Pima County has been awarded a $1.5 million grant to reduce its jail population and address racial disparities in the local justice system.
The goal of the funds from the John D. and Catherine T. MacArthur Foundation is to reduce the “main drivers” of the county’s jail population and thereby lower that population by 18 percent in three years, the county said Tuesday in a news release.
“The way we misuse and overuse jails in this country takes an enormous toll on our social fabric and undermines the credibility of government action, with particularly dire consequences for communities of color,” Julia Stasch, president of the MacArthur Foundation, said in the release.
The reforms allowed by the grant funds are a “fantastic idea” that will help more county residents avoid jail and keep their jobs, said Lori Lefferts, director of the county’s public defense services.
“Everybody shares the vision that we stop putting people in jail that don’t need to be there,” she said.
One of the aims of the grant funds is to lower the number of people who end up in jail on warrants for failing to appear in court on misdemeanor charges, which came to about 10,000 in 2014, the county said.
To address that issue, the grant money will be used to create a court-date reminder system and open the courts on weekends to help people resolve warrants.
Another target of the funds is to expand the county’s system of home detention through electronic monitoring, which allows people to keep their jobs and reduces jail costs.
The county plans to spend about $650,000 over the course of two years on electronic-monitoring services for home detention and work release, said Assistant County Administrator Ellen Wheeler.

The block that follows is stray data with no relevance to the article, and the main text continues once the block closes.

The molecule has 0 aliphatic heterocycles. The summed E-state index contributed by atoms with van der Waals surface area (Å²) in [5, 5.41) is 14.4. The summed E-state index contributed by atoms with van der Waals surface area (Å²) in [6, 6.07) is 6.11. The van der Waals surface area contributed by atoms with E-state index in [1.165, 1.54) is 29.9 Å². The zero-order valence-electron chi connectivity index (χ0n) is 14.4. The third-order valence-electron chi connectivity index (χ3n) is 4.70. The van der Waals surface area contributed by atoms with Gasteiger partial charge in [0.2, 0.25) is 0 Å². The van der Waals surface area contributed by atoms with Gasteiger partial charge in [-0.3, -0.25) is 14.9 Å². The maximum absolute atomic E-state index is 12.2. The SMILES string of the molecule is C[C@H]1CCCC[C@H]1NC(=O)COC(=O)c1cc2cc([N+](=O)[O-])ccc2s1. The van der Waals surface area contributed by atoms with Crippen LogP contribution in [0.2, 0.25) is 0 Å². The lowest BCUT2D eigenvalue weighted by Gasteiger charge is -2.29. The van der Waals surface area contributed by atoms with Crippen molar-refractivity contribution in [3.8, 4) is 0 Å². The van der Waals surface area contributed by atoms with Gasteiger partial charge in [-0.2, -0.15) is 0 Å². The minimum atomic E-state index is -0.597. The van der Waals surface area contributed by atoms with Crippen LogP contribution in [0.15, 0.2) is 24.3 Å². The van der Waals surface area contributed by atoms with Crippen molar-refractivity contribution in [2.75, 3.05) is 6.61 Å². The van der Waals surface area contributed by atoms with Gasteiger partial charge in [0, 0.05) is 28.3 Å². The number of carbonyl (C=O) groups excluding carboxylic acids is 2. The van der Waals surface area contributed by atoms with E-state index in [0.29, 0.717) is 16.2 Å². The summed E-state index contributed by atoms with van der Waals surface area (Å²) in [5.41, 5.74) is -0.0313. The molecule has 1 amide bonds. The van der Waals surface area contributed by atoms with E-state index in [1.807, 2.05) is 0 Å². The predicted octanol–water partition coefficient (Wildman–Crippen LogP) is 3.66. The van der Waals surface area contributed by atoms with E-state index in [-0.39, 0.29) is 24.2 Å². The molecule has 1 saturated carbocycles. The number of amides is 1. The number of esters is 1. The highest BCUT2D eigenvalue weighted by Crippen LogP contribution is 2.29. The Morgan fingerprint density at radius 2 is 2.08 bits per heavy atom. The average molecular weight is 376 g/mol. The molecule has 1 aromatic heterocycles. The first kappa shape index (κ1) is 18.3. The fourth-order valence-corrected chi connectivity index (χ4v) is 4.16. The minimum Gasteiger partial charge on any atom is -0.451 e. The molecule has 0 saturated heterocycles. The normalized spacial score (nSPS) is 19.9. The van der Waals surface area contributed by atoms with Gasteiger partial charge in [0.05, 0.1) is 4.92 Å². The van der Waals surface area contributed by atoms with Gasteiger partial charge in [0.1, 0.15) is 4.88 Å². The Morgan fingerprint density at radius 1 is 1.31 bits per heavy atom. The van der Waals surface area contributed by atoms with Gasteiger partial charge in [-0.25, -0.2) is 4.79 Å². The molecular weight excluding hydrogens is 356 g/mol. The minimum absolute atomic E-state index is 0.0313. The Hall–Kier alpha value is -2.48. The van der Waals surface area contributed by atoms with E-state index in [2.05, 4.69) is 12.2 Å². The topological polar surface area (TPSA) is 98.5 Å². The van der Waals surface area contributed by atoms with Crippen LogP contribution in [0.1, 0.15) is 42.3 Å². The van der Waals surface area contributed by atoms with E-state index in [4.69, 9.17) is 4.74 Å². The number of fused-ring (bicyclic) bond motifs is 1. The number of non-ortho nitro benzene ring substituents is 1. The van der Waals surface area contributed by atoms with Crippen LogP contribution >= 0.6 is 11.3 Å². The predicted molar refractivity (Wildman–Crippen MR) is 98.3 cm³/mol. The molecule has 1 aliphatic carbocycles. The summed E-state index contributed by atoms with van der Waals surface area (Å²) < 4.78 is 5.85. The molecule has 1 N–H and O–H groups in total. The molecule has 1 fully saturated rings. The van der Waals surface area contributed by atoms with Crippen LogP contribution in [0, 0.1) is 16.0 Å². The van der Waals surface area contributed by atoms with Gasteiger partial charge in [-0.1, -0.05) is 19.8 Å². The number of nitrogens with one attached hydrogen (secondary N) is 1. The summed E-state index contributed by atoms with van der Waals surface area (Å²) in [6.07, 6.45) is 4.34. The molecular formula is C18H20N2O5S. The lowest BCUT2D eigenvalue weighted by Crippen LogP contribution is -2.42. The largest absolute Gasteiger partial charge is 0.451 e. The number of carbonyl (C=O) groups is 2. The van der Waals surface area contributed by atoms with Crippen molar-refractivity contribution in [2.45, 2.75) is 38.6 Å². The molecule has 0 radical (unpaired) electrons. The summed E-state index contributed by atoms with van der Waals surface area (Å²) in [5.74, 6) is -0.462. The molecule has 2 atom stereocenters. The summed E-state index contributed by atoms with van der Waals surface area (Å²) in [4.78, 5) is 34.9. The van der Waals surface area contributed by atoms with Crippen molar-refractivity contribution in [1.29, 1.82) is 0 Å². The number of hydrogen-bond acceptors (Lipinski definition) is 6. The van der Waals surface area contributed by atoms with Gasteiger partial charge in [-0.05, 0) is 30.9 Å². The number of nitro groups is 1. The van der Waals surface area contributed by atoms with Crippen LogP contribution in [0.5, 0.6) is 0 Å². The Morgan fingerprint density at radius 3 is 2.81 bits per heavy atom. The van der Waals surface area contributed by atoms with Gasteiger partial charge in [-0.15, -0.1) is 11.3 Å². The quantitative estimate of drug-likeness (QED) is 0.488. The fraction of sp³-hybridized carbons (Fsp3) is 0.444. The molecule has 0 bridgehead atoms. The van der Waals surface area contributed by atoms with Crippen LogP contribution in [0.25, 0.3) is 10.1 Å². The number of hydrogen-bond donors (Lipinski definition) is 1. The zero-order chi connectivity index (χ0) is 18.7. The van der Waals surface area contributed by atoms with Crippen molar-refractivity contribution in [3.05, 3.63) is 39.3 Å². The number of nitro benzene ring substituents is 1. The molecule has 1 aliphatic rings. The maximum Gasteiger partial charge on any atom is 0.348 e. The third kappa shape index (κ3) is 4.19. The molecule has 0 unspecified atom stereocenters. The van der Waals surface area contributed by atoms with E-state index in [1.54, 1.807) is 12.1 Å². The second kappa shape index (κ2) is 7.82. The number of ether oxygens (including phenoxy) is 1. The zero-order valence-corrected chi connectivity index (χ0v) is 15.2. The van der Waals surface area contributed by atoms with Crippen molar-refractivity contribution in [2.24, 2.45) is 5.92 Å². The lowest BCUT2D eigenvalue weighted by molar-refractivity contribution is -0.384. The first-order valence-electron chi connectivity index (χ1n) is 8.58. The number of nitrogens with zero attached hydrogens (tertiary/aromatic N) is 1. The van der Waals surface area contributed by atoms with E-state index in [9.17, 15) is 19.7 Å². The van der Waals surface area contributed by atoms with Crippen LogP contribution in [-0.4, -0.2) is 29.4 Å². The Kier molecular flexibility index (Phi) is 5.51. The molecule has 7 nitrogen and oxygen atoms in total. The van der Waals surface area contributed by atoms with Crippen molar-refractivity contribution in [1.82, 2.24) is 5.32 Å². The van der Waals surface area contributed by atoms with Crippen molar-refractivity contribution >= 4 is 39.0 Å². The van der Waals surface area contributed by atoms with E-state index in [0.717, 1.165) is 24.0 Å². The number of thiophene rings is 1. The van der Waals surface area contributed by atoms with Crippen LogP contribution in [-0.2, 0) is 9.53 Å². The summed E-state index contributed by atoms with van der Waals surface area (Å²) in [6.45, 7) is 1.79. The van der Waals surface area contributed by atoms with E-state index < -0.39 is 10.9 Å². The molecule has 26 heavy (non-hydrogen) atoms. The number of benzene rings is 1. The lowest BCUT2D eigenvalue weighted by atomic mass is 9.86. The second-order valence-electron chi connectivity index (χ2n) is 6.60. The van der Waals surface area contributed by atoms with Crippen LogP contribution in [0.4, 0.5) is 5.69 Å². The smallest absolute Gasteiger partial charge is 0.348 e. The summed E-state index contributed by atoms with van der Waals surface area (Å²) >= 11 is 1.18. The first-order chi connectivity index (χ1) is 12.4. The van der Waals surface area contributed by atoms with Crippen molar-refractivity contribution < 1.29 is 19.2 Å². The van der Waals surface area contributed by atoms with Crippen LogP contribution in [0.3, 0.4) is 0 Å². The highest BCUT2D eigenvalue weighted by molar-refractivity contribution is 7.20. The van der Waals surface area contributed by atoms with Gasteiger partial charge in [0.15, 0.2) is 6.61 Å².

Monitoring people on home detention costs the county $15 daily, compared with $85 per day to house inmates in the jail, she said.
In addition to benefiting the community by allowing people to keep their jobs and lessen impacts on families, the reforms made possible by the grant will help save the county money, she said.
The average daily population at the county jail in 2014 was 2,136, she said. The jail is considered at full capacity with 2,377 inmates.
By lowering the jail population by 18 percent — which amounts to 381 inmates and nearly six housing pods — the county stands to save between $2.3 million and $2.7 million annually, Wheeler said.
The grant funds also will be used to help non-violent offenders who suffer from mental illness or drug addiction avoid going to jail. The county estimated about half of the people in the jail in 2014 suffered from various degrees of mental illness.
The grant funds will allow the county to screen people for mental illness and substance abuse when they arrive at jail, County Attorney Barbara LaWall said in the news release.
“Those who do not pose a danger to the community can then be released to treatment facilities where they can be better served and adequately supervised while awaiting trial,” LaWall said.
The grant also tackles racial disparities in the local justice system.
In Pima County, African-Americans account for 3.3 percent of the local population and 9.6 percent of the county jail population, the county said.
Hispanics make up 35 percent of the local population and 40.7 percent of the jail population. Native Americans are 2.4 percent of the local population and 6.75 percent of the jail population.
“There can be bias in the system, even when all the actors are well-intentioned,” Lefferts said.
Authorities need to “be mindful of it and eliminate it,” she said.
The grant will go toward training on “implicit bias,” understanding disparities, and using data monitoring and performance assessments to measure the effectiveness of the program, the county said.
Pima County received an initial grant of $150,000 last May from the MacArthur Foundation to develop plans to reform the local justice system.